In the news…
The NTSB are investigating a near miss between an Airbus 320 with 90 passengers and a Beech 99 cargo plane who had less than 100 feet separation when they passed each other at 1,500 feet. The Airbus heard the other aircraft (that really is damn close) but the pilot of the Beech was apparently unaware of the near miss.
On September 16, 2010, about 6:49 a.m. CDT, US Airways flight 1848 (AWE 1848), an Airbus 320, was cleared for takeoff on runway 30R en route to Philadelphia, Pennsylvania, carrying five crewmembers and 90 passengers. At the same time, Bemidji Aviation Services flight 46 (BMJ46), a Beech 99 cargo flight with only the pilot aboard, was cleared for takeoff on runway 30L en route to La Crosse, Wisconsin. Weather conditions at the time were reported as a 900-foot ceiling and 10 miles visibility below the clouds.
Immediately after departure, the tower instructed the US Airways crew to turn left and head west, causing the flight to cross paths with the cargo aircraft approximately one- half mile past the end of runway 30L. Neither pilot saw the other aircraft because they were in the clouds, although the captain of the US Airways flight reported hearing the Beech 99 pass nearby. Estimates based on recorded radar data indicate that the two aircraft had 50 to 100 feet of vertical separation as they passed each other approximately 1500 feet above the ground.
A Saratoga landed on the Interstate in Atlanta during rush hour. The pilot is fine but it sounds like the plane is a write-off. I’m not sure why the plane landed with the wheels up (the Saratoga undercarriage is electric but has a manual override for emergencies like this).
Dominic Ottaviano said never thought he’d receive a call like the one he got Monday.
“Said, ‘Hey, did you see the news? Your plane is on the interstate.’ And it wasn’t really funny,” said Ottaviano.
Ottaviano watched the scene unfold on I-85 near Shallowford Road. He’s one of three owners of the single-engine six-passenger plane that landed on the interstate in the middle of rush hour.
Alaska Dispatch has a fascinating piece about the survivors of a Cessna 185 which crashed in a remote area of Alaska. They were quickly rescued thanks to one of the passengers who was carrying a satellite messaging device.
After the crash, after everyone pulled themselves out the wreckage of the single-engine airplane in the Alphabet Hills north of remote Glennallen in Southcentral Alaska on Sunday, 30-year-old Wayne Humbert reached into his pocket and pulled out a yellow, six-ounce, palm-size satellite messaging device called “Spot.”
On its face there were four buttons. A battered Humbert, knowing he and three friends in the airplane now a tangle of metal in the wilderness were in trouble, pressed the one that said “help.”
Vincent posted this YouTube video on Plastic Pilot which plays the radio interaction when a Lancair Legacy engine fails at high altitude in bad weather over high mountains.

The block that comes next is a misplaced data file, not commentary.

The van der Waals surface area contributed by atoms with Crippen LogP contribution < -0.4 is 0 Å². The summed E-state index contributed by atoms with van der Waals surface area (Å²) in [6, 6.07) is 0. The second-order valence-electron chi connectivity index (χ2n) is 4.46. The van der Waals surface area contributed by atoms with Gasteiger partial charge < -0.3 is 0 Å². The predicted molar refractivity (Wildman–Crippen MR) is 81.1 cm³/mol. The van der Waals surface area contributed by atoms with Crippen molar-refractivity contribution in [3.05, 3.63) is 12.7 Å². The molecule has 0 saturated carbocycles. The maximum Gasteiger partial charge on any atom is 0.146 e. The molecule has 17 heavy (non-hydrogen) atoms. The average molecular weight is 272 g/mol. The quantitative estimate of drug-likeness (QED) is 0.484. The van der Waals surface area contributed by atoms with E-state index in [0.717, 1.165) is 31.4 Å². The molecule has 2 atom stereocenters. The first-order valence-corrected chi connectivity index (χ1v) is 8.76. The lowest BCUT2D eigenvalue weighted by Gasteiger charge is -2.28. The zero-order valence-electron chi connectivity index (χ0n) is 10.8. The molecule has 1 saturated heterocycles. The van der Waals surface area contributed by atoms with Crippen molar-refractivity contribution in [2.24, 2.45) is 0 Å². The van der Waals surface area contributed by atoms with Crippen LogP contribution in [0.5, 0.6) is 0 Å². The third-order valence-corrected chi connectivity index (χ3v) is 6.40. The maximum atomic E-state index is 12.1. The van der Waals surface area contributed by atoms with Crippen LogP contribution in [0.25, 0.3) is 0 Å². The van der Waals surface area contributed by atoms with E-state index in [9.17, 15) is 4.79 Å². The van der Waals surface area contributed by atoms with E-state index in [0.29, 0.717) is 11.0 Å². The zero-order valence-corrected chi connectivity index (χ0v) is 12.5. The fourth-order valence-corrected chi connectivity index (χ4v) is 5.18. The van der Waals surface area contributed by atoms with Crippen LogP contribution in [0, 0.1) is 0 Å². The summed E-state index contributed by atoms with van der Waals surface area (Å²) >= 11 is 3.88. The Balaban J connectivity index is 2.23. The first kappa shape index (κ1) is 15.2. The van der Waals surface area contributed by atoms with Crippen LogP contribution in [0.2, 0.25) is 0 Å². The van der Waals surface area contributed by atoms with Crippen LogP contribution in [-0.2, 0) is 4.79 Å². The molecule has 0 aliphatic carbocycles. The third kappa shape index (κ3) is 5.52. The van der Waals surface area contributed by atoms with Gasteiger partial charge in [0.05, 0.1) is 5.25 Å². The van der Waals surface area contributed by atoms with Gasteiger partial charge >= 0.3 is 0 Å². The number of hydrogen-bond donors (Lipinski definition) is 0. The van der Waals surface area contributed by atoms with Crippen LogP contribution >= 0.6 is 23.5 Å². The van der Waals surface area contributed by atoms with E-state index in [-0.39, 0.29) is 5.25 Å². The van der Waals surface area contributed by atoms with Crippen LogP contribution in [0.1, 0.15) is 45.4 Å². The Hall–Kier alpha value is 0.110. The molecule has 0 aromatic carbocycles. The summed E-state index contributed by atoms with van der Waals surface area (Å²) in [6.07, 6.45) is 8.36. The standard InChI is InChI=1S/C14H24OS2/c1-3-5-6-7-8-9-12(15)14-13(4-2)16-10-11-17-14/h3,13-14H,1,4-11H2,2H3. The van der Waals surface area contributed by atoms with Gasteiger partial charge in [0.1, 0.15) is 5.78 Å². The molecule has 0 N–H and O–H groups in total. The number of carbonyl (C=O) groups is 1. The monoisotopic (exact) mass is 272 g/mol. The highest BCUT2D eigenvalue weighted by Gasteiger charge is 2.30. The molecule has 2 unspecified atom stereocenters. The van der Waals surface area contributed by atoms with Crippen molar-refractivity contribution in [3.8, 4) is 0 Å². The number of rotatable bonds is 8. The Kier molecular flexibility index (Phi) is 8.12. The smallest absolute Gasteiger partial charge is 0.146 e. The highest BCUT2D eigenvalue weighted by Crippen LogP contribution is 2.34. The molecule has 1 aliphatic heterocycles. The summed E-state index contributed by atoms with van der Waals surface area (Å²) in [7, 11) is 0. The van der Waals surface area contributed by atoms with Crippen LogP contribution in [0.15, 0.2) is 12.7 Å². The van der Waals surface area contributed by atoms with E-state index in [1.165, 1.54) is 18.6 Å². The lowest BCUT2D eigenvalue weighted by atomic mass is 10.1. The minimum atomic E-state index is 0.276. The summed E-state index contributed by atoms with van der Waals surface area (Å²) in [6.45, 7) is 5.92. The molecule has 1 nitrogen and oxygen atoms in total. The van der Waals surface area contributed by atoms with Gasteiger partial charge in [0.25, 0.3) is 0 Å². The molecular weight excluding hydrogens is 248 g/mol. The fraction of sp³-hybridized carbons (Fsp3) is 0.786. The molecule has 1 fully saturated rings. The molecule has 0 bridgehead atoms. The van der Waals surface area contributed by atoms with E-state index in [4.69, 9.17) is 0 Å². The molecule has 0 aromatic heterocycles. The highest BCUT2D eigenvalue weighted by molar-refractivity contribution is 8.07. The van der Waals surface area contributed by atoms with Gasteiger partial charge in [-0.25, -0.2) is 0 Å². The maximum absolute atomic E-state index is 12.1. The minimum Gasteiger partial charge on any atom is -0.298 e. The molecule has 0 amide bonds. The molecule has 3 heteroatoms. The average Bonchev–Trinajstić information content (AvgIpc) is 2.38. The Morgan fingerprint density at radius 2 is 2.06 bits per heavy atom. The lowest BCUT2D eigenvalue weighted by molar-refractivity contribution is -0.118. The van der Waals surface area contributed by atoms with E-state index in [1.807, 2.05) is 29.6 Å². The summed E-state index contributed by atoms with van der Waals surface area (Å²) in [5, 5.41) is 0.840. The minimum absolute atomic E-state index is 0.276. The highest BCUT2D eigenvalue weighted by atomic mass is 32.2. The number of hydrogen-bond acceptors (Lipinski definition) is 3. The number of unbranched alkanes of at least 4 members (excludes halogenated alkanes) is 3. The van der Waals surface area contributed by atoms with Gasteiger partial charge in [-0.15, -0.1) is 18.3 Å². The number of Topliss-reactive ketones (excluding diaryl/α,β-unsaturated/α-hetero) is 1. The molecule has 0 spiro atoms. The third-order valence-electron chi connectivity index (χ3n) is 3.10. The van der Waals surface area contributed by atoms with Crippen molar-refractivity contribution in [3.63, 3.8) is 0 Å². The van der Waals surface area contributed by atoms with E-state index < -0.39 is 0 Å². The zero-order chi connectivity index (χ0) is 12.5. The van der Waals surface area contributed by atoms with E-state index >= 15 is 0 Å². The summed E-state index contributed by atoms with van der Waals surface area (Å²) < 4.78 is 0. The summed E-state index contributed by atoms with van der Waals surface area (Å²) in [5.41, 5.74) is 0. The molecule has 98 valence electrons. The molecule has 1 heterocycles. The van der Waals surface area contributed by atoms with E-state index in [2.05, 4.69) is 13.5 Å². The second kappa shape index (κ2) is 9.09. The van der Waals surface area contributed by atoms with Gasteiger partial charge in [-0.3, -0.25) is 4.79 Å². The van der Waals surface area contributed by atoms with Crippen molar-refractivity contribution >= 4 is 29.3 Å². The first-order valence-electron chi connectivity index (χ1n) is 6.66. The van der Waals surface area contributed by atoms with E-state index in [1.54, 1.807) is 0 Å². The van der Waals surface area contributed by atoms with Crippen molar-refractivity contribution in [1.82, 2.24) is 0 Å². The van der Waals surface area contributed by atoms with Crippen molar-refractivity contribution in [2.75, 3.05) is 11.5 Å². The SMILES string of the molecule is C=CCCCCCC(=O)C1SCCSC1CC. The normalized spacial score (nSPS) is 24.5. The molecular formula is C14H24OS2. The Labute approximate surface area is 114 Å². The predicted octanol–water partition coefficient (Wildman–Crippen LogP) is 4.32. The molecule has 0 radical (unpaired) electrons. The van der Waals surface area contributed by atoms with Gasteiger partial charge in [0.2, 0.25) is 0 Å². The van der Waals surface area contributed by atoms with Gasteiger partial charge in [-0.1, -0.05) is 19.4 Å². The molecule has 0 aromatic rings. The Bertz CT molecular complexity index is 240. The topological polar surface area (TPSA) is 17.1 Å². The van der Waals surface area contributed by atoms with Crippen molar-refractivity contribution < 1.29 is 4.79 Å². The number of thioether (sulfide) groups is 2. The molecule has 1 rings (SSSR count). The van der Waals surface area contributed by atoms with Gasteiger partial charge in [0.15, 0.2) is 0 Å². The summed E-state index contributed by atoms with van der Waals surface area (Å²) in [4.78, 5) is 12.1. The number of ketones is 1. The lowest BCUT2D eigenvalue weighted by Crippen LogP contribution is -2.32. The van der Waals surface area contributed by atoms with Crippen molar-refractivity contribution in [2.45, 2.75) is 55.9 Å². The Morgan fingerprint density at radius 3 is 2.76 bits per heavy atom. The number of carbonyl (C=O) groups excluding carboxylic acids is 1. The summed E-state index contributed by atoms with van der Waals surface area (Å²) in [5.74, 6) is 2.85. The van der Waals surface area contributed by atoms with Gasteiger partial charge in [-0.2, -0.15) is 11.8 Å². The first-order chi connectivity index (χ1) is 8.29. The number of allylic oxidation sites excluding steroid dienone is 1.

Mark Patey, the pilot wrote:
I couldn’t ask the controllers to tell my wife this or that, heck, it would take a lifetime to say what you would want to say. But maybe, just maybe, if they knew all my actions, they would know, it was just my time. I was going away, calm, still myself, at peace with who I was in life, and in the end, I had done all I could do… Did ATC really need pireps on icing? No, I needed someone to talk to. Did they need to know my window was icing up on the inside? No, they can’t scrub it for me. In life’s emergencies, others can’t do it for you; they can provide direction, some warnings about upcoming obstacles, a calming voice with words of encouragement, and IF we are willing to listen and take action we just might make it. I can think of quite a few Sunday school lessons and analogies that could come from this at this point. Anyway, in the end, it’s up to you to fly the plane. The government, your neighbors, your family and friends, even your flight instructor can’t fly the plane for you and there is only so much time to finish the flight, maybe not even as much time as we think. In the end, did we do all we could do? If so, Someone else will make up the difference! I’m eternally grateful for the fact that I was not alone up there.
And this just in: Sandown Airport on the Isle of Wight is not closing after all. The airfield was due to close on the 1st of October but according to the County Press Online, there has been a high court injunction preventing Sandown from closing.
This week, a high court judge sided with Mr Woodhouse and Mr Williams, who own the surrounding land, as well as the Specialist Flying School, and served an ex-partae high court injunction preventing the airport from being closed for the foreseeable future.
Mr Woodhouse said: “It’s absolutely brilliant the injunction has been served. We applied for the injunction because we had heard the runway was going to be ploughed so it couldn’t be used.
“We have rights on the runway and taxiway and the judge was satisfied with those rights. The airport has to be saved.
“This weekend we have got more than 100 aircraft flying in to show our solidarity. We have got some exciting plans for the future, including an event with vintage cars, stalls and a visit from a parachute team.”
Via Mikel, I found that the NTSB has completed a preliminary finding regarding the JetBlue A320 that blew out its tyres landing at Sacramento. Their conclusion? The aircraft had its parking brake on for the landing.
According to airplane recorded flight data, the parking brake had become engaged during the landing approach approximately 5,100 feet mean sea level, and it remained engaged throughout the landing. During interviews with the flight crew, neither pilot recalled any abnormal indications or warnings associated with the braking system prior to landing.